Lake Garda (In Italian "Lago di Garda" or "Benaco") is The beautiful lakeside towns around Lake Garda (Lago di Garda) have charmed foreign visitors for centuries starting with its first visitor and enthusiast Wolfgang Goethe, who visited it in 1786. The largest lake in Italy (370 km²). It is located in the North-East of the peninsula, about half-way between Venice and Milan and divides the regions of Lombardy, Veneto and Trentino Alto-Adige. It is in an alpine area and was formed by glaciers at the end of the last Ice Age. The Latin name of the lake, Benàco, is of Indo-European origin (perhaps meaning "strongly penetrated") and it was surely already present at the moment of the roman conquest; the current name instead derives from the homonymous city, Garda, that lies 32 km from Verona and, during the Middle Ages, was the greatest exchange and trading center. The shape is typical of a moraine valley: it is probable, in fact, that this portion of the lake was created through the action of a Paleolithic glacier. The river Sarca is the main affluent among 25 tributaries, while the only outlet of the lake is the river Mincio.
Lake Garda measures 51,6 km in length, while the maximum width is 17,2 km. Its perimeter measures 158,4 km and the maximum depth is 346 m.
It is situated at the slopes of the Southern Retiche Alps, between the chain of Mount Baldo to the East and the Alps to the West, from Riva to Salò. Long and slim, the Southern section of the lake, embraced by the gentle slopes of the Riviera of Olives, looks decidedly Mediterranean, whilst, just a few kilometers North, where Monte Baldo rises, it completely changes character and turns into a narrow fjord. Rocks and steep cliffs surmounted by castles and ancient churches steeped in history stand guard over suggestive and graceful little ports.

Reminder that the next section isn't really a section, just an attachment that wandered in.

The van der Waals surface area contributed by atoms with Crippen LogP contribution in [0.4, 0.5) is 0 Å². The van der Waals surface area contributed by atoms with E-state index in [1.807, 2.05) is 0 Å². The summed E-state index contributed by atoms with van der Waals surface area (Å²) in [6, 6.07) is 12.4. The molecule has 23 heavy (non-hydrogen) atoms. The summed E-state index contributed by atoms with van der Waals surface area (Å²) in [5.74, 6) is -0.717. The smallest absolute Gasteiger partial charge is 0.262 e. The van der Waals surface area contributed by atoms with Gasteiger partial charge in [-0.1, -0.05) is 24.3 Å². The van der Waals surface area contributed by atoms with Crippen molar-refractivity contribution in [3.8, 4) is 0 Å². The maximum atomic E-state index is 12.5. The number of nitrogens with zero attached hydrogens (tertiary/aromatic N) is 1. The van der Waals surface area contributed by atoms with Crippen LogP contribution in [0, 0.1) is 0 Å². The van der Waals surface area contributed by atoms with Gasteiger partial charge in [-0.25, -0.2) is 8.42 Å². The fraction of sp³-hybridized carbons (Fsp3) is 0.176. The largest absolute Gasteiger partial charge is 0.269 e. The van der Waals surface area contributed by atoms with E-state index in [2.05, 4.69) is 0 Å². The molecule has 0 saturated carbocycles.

Tourists are offered all kinds of trips on and around the lake and throughout the surrounding territory: cultural trips, nature walks, sporting activities and sight-seeing.
In order to fully appreciate the lake's beauty, it is possible to leave your car and take a trip on one of Navigarda ferries, preferably choosing the slower itineraries which include almost all the ports on the Veronese shoreline where you can take spectacular snap-shots of the scenery.
Once you've reached Malcesine, it is advisable to catch the cable-car (the new Malcesine - Tratto Spino rotating cable car) and from a height of 1760 metres you have a unique and breathtaking view of the lake.
The lake's flora and the fauna are inextricably linked to Mount Baldo, the "Garden of Europe". The mountain side features one of the most diverse natural habitats in the world concentrated in a relatively small area: olive groves along the typically "Mediterranean" section of the lake, evergreen ilexes and oak-trees; further up the slope you'll find ash-trees and chestnuts-trees whilst, at a height of 1700m, you'll discover lilies, rhododendron's and a spectacular range of wild-flowers of great botanic interest.
Nonetheless, the undisputed "King" of the natural environment along the shores of the lake is the olive-tree: olive-trees have been cultivated here since Roman times and the area's oil-making industry was given an extraordinary impetus by the monks of the medieval abbeys of San Zeno and Santa Maria in Organo.
Also cultivated all over the Veronese hills stretching from the lake to the Valpolicella area, right up to the valleys of Mezzane, Illsai and Tregnago, the region's oil has a deep greenish-gold colour (due to its high chlorophyll content), a delicate scent which leaves a fresh, grassy after-taste, along with a slightly bitter, lemony taste on the tongue. It is ideal with any kind of food, although it is best served uncooked: just a small amount enhances the flavour of any dish. Its characteristics remain intact when it is heated at high temperatures which makes it also perfect for frying.
What makes Garda oil unique is that it comes from groves situated on the world's northernmost latitude. The lake's geographical location and "microclimate" protect the olives from typical parasites and diseases which afflict olive trees in warmer climates.